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Off topic: Have you ever seen a translation so bad it made you cringe?
Autor de la hebra: Didi18

Paul Dixon  Identity Verified
Brasil
Local time: 16:04
portugués al inglés
+ ...
Film Aug 12, 2020

I remember in a film hearing 'I'm going to sue my boss' and the subtitle 'Vou suar com o chefe' which literally means 'I'm going to sweat with the boss'.

marijaflora
 

Michele Fauble  Identity Verified
Estados Unidos
Local time: 11:04
Miembro 2006
noruego al inglés
+ ...
Ambiguity in language Aug 12, 2020

Rachel Fell wrote:

Kay-Viktor Stegemann wrote:

Didi18 wrote:

I recently came across this one:

"Serve a child-size portion" translated as "Serve a portion of children"

Have you ever seen a translation so bad it made you wonder if the translator actually knew the target language?



In your case, the source is also not really convincing. I think a portion of the size of a child would be quite a serving.

And I have often seen source texts where I wondered if the author actually knew the source language.


It's just English, and a not uncommon expression.


Semantically ambiguous, but usage and common sense provide the correct interpretation.



[Edited at 2020-08-12 17:30 GMT]


Didi18
MollyRose
writeaway
Sarah Maidstone
 

Didi18
Estados Unidos
Local time: 10:04
Miembro 2020
inglés al español
+ ...
PERSONA QUE INICIÓ LA HEBRA
Thanks for sharing and thanks for the laughs Aug 13, 2020

Thank you for sharing these lovely mistranslations. They were so funny I couldn't stop laughing.

In the US, we say "child-size" to describe the size of something that is smaller than the normal, adult-size version. (The adult-size version is not the size of an adult, by the way). We know what it means and we don't make the mistake of thinking it means something else. However, not everybody in the world uses "child-size" to describe something that is "of a size suitable for a child".
... See more
Thank you for sharing these lovely mistranslations. They were so funny I couldn't stop laughing.

In the US, we say "child-size" to describe the size of something that is smaller than the normal, adult-size version. (The adult-size version is not the size of an adult, by the way). We know what it means and we don't make the mistake of thinking it means something else. However, not everybody in the world uses "child-size" to describe something that is "of a size suitable for a child". So, if translated by someone who doesn't know how to translate the meaning (and only translates the words) the result can be hilariously horrifying.

I can't imagine a world without translators.
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MollyRose
expressisverbis
 

Aimee Chen
Australia
Mistranslation Aug 13, 2020

Didi18 wrote:

Thank you for sharing these lovely mistranslations. They were so funny I couldn't stop laughing.

In the US, we say "child-size" to describe the size of something that is smaller than the normal, adult-size version. (The adult-size version is not the size of an adult, by the way). We know what it means and we don't make the mistake of thinking it means something else. However, not everybody in the world uses "child-size" to describe something that is "of a size suitable for a child". So, if translated by someone who doesn't know how to translate the meaning (and only translates the words) the result can be hilariously horrifying.

I can't imagine a world without translators.




That's true. I totally agree with you.

[Edited at 2020-08-13 07:33 GMT]


Didi18
expressisverbis
 

Veronika Hoffmann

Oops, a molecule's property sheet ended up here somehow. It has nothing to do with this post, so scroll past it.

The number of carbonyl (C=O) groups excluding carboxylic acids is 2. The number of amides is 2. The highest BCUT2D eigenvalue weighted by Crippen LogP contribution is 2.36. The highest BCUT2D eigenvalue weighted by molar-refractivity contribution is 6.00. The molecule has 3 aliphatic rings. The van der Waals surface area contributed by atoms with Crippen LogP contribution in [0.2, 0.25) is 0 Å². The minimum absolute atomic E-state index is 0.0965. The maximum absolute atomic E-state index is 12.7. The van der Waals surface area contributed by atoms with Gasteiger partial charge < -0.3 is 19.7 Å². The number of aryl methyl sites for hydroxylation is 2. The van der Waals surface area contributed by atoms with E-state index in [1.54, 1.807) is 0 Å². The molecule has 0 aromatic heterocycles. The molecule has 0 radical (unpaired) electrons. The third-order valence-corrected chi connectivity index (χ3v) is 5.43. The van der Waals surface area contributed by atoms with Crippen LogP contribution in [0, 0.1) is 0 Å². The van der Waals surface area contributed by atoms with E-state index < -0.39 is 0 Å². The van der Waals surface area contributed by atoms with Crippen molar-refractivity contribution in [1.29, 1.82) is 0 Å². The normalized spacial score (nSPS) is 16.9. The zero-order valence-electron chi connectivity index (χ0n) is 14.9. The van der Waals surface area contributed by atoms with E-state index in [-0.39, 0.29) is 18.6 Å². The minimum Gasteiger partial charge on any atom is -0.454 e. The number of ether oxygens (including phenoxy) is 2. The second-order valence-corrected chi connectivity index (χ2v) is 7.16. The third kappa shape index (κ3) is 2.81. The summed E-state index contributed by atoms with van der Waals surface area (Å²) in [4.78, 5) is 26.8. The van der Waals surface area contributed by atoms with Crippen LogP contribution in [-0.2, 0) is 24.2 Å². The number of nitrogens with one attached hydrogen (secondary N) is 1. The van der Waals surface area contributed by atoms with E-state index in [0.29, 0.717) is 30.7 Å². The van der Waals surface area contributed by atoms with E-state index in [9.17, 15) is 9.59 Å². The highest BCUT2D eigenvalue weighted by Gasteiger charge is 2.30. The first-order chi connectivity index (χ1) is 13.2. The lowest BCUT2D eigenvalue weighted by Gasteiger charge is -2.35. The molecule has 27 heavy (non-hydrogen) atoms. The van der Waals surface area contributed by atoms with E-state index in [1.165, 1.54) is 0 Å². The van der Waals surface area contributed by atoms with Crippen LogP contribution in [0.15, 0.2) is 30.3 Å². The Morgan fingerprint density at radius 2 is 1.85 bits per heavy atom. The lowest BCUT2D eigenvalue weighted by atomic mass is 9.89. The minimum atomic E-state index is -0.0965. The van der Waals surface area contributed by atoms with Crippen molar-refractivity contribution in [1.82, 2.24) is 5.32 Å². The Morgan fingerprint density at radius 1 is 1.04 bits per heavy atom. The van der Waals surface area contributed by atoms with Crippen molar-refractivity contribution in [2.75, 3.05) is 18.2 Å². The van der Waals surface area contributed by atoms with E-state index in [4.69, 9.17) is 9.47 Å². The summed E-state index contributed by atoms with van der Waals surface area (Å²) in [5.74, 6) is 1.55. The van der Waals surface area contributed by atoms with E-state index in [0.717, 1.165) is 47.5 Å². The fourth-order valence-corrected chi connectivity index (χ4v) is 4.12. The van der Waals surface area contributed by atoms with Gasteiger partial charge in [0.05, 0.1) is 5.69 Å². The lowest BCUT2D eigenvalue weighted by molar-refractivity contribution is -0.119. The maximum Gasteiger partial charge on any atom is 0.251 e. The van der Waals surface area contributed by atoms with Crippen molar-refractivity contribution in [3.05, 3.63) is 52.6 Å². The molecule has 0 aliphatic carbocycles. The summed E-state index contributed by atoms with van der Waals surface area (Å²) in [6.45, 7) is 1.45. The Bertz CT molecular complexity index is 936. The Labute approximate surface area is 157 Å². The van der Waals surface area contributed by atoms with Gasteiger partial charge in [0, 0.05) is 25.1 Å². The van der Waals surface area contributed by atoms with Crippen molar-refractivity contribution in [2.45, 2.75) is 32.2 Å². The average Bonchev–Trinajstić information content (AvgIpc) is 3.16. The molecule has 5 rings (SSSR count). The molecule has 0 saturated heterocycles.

Alemania
Local time: 19:04
inglés al alemán
Futurama Aug 13, 2020

Futurama was notorious for its terrible translation. At the very beginning of the very first episode, the translator translated "Doomsayers cautiously upbeat" with "Weltuntergangspropheten behutsam verprügelt" (Doomsayers beat up cautiously). They did fix that later on the DVDs, though.

Didi18
 

Arabic & More  Identity Verified
Jordania
árabe al inglés
+ ...
Hostility Aug 14, 2020

A local hospital has a "Hostility Services" department (instead of Hospitality).

Didi18
Beatriz Ramírez de Haro
expressisverbis
Andy Watkinson
Fatine777
 

MollyRose  Identity Verified
Estados Unidos
Local time: 12:04
Miembro 2010
inglés al español
+ ...
Fire plan Aug 14, 2020

Years ago I saw a Spanish "fire plan" sign at the health department that was horrendous! I don´t remember much of it now, but almost everything about it was wrong except for the drawing and arrows. I sure am glad they´ve never had to use it.

Here is what I remember:

The title was Fire Plan: Plan de Disparo (Shooting Plan)
They translated the names of the intersecting streets, telling patients to go out to Alta Calle instead of High Street.
Sala de Bañ
... See more
Years ago I saw a Spanish "fire plan" sign at the health department that was horrendous! I don´t remember much of it now, but almost everything about it was wrong except for the drawing and arrows. I sure am glad they´ve never had to use it.

Here is what I remember:

The title was Fire Plan: Plan de Disparo (Shooting Plan)
They translated the names of the intersecting streets, telling patients to go out to Alta Calle instead of High Street.
Sala de Baño (Bath Room)
They used something crazy for fire extinguisher, using the word "disparo."
They never used a correct word for "fire" on the whole thing.

I couldn´t stand it, so I kindly asked for permission to retranslate it for them because "it had some errors and Spanish speakers would not understand it." They said ok, and I painstakingly made a photocopy, covered the words with white paper and tape, made a few copies of that, redrew some lines that I had to cover, and then redid it as neatly as I could with a correct translation. After I gave it to them, I never saw it up on the wall. They just kept the stupid old one! I don´t know what they did with mine. They should have put it up because they knew that I could communicate well in Spanish. I think whoever did it just looked up the words in a bilingual dictionary.
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Didi18
expressisverbis
 

James Plastow  Identity Verified
Reino Unido
Local time: 18:04
Miembro 2020
japonés al inglés
From Japan Aug 14, 2020

This is probably my favourite example from Japan, from a car rental brochure

"When passenger of foot heave in sight, tootle the horn. Trumpet him melodiously at first, but if he still obstacles your passage, then tootle him with vigour."

Quite a nice collection here
https://www.alphadictionary.com/fun/mistranslation.html

A power strip in
... See more
This is probably my favourite example from Japan, from a car rental brochure

"When passenger of foot heave in sight, tootle the horn. Trumpet him melodiously at first, but if he still obstacles your passage, then tootle him with vigour."